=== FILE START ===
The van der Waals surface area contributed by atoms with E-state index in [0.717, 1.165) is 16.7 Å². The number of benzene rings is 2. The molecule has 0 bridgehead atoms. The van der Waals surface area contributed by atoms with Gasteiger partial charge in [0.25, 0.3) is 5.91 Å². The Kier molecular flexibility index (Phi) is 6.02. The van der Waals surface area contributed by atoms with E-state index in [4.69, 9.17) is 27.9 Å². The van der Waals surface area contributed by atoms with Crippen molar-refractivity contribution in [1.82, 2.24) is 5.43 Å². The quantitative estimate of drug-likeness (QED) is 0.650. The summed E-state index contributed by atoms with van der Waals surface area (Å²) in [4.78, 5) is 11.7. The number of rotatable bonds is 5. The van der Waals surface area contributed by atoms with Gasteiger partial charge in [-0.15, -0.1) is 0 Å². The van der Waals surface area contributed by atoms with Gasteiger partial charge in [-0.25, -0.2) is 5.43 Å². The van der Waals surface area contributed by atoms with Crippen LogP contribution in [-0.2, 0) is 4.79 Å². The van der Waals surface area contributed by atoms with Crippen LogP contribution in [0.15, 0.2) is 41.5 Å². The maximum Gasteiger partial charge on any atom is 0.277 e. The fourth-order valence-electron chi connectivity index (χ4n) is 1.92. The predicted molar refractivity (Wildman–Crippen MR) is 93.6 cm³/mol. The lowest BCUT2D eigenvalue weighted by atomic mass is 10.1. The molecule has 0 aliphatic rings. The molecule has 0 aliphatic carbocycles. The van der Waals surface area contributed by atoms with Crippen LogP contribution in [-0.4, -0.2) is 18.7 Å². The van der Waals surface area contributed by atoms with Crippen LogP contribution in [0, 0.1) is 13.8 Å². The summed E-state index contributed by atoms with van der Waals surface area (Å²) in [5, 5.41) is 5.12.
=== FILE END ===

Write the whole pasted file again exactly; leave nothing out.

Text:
The van der Waals surface area contributed by atoms with E-state index in [0.717, 1.165) is 16.7 Å². The number of benzene rings is 2. The molecule has 0 bridgehead atoms. The van der Waals surface area contributed by atoms with Gasteiger partial charge in [0.25, 0.3) is 5.91 Å². The Kier molecular flexibility index (Phi) is 6.02. The van der Waals surface area contributed by atoms with E-state index in [4.69, 9.17) is 27.9 Å². The van der Waals surface area contributed by atoms with Crippen molar-refractivity contribution in [1.82, 2.24) is 5.43 Å². The quantitative estimate of drug-likeness (QED) is 0.650. The summed E-state index contributed by atoms with van der Waals surface area (Å²) in [4.78, 5) is 11.7. The number of rotatable bonds is 5. The van der Waals surface area contributed by atoms with Gasteiger partial charge in [-0.15, -0.1) is 0 Å². The van der Waals surface area contributed by atoms with Gasteiger partial charge in [-0.25, -0.2) is 5.43 Å². The van der Waals surface area contributed by atoms with Crippen LogP contribution in [-0.2, 0) is 4.79 Å². The van der Waals surface area contributed by atoms with Crippen LogP contribution in [0.15, 0.2) is 41.5 Å². The maximum Gasteiger partial charge on any atom is 0.277 e. The fourth-order valence-electron chi connectivity index (χ4n) is 1.92. The predicted molar refractivity (Wildman–Crippen MR) is 93.6 cm³/mol. The lowest BCUT2D eigenvalue weighted by atomic mass is 10.1. The molecule has 0 aliphatic rings. The molecule has 0 aliphatic carbocycles. The van der Waals surface area contributed by atoms with Crippen LogP contribution in [-0.4, -0.2) is 18.7 Å². The van der Waals surface area contributed by atoms with Crippen LogP contribution in [0, 0.1) is 13.8 Å². The summed E-state index contributed by atoms with van der Waals surface area (Å²) in [5, 5.41) is 5.12.